Lindsay Lohan, you have a problem. It's not your career, which seems to keep going despite various obstacles, it's not your batshit crazy parents, it's not even your alleged struggles with substance abuse. It's your obsession with Marilyn Monroe.
You're not the only one, Linds: it has become a fairly standard (and boring) Hollywood standby to dress various ingenues up as Monroe, slapping a blonde wig on their heads and trying to recreate an arguably inimitable image over and over again. There is no one who really looks like Marilyn Monroe; there are only a bunch of photographs of people who are desperately trying to look like Marilyn Monroe.
It's not surprising that so many people cling to the image of Marilyn Monroe: she represents a lost Hollywood glamour, an iconic image of sex and beauty and heartbreak and fame. But what is lost in these "tribute" photo shoots is the sadness and tragedy behind those famous images, the fact that this was a woman who died under shady circumstances at the age of 36, after a life filled as many, if not more fairly dark and sad times than there were happy ones.
The fact that Lohan has just completed her 800th "Marilyn Monroe inspired" photoshoot (this time for Vogue Spain is a bit unsettling: not only because it's boring and expected at this point, but because it solidifies the notion that we're still trying to push a 50-year-old image of glamour and beauty as the ideal. What's wrong with Lindsay's red hair and freckles? Why can't she just pose as herself once in a while? Why do we always go back to the blonde hair and the big boobs and the come hither stare? And if actresses don't put on their best Marilyn visage, they often go to the opposite end of the spectrum: playing the doe-eyed, stick skinny ingenue best represented by another celebrity obsession we all need to step away from: Audrey Hepburn.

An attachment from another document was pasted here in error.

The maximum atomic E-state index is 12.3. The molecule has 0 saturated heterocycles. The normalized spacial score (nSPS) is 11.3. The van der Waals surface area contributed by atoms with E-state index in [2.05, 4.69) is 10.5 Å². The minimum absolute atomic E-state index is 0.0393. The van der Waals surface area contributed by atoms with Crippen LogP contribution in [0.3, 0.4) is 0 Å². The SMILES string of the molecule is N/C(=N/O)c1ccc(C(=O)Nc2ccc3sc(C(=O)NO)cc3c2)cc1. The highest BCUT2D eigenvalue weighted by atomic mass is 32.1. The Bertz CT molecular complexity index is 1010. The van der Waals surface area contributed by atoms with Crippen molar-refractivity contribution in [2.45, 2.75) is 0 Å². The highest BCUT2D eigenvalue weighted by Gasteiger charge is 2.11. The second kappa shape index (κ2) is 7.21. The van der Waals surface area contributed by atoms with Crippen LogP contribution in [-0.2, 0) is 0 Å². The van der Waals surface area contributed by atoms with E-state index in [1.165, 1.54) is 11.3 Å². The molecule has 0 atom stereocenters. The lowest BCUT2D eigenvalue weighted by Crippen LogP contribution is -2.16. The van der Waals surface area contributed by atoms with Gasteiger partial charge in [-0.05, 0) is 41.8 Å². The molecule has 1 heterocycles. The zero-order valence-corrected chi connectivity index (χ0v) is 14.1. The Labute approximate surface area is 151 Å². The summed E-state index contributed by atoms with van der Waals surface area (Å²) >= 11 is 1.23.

It's a very strange cycle, when one thinks about it: Marilyn Monroe didn't even exist, she was a construct of the studios, a costume worn by Norma Jean Baker in order to navigate the strange waters of celebrity and sex. Every time we hold Marilyn up as an ideal, we're holding up the notion that a woman has to reinvent herself to the point of losing herself completely, hiding under layers of beauty and glitz as a means to hide a very real sense of pain and fear beneath. Though her unabashed sexuality has been celebrated, she was also objectified and used by those around her; she became, and remains, a product used to sell tickets and t-shirts and magazines. She was a victim many times over, but it seems that young actresses choose to latch on to her exterior as opposed to the person below the surface, and where a cautionary tale should be, an idolization is instead.
Perhaps it's time for Lindsay Lohan, and for everyone else, to stop parading around in Marilyn Monroe costumes and acting as if it's glamorous or fun. If Marilyn Monroe taught us anything, it's that there's no real happiness in being someone you're not.